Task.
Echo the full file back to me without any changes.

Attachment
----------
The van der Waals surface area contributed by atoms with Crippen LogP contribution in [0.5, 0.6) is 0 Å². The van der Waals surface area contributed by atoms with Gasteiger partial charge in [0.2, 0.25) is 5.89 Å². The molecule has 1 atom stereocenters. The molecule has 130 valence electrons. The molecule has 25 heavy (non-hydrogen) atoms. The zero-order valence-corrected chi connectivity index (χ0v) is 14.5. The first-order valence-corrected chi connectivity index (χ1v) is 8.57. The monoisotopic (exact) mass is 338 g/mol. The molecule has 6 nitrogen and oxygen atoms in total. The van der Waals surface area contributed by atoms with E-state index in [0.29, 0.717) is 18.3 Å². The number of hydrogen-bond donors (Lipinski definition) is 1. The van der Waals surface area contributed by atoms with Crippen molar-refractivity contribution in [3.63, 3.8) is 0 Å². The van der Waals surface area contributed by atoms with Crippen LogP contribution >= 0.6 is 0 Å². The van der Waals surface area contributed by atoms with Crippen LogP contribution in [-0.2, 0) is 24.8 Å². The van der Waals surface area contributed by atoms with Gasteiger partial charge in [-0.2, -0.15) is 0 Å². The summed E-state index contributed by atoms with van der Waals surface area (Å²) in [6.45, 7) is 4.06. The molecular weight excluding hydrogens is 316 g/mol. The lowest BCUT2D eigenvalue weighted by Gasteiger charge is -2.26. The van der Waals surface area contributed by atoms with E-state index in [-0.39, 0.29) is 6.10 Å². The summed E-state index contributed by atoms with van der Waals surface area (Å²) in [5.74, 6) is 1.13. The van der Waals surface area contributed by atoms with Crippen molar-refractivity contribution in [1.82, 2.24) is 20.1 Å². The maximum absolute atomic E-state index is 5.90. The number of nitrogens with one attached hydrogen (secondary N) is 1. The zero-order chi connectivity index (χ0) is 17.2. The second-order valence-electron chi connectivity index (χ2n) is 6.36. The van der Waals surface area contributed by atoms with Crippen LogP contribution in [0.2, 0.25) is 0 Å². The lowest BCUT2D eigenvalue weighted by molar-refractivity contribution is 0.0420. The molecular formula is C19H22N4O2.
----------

The van der Waals surface area contributed by atoms with Crippen LogP contribution in [0.5, 0.6) is 0 Å². The van der Waals surface area contributed by atoms with Gasteiger partial charge in [0.2, 0.25) is 5.89 Å². The molecule has 1 atom stereocenters. The molecule has 130 valence electrons. The molecule has 25 heavy (non-hydrogen) atoms. The zero-order valence-corrected chi connectivity index (χ0v) is 14.5. The first-order valence-corrected chi connectivity index (χ1v) is 8.57. The monoisotopic (exact) mass is 338 g/mol. The molecule has 6 nitrogen and oxygen atoms in total. The van der Waals surface area contributed by atoms with E-state index in [0.29, 0.717) is 18.3 Å². The number of hydrogen-bond donors (Lipinski definition) is 1. The van der Waals surface area contributed by atoms with Crippen molar-refractivity contribution in [3.63, 3.8) is 0 Å². The van der Waals surface area contributed by atoms with Crippen LogP contribution >= 0.6 is 0 Å². The van der Waals surface area contributed by atoms with Crippen LogP contribution in [-0.2, 0) is 24.8 Å². The van der Waals surface area contributed by atoms with Gasteiger partial charge in [-0.2, -0.15) is 0 Å². The summed E-state index contributed by atoms with van der Waals surface area (Å²) in [6.45, 7) is 4.06. The molecular weight excluding hydrogens is 316 g/mol. The lowest BCUT2D eigenvalue weighted by Gasteiger charge is -2.26. The van der Waals surface area contributed by atoms with E-state index in [-0.39, 0.29) is 6.10 Å². The summed E-state index contributed by atoms with van der Waals surface area (Å²) in [5.74, 6) is 1.13. The van der Waals surface area contributed by atoms with Crippen molar-refractivity contribution in [1.82, 2.24) is 20.1 Å². The maximum absolute atomic E-state index is 5.90. The number of nitrogens with one attached hydrogen (secondary N) is 1. The zero-order chi connectivity index (χ0) is 17.2. The second-order valence-electron chi connectivity index (χ2n) is 6.36. The van der Waals surface area contributed by atoms with Crippen LogP contribution in [0.2, 0.25) is 0 Å². The lowest BCUT2D eigenvalue weighted by molar-refractivity contribution is 0.0420. The molecular formula is C19H22N4O2.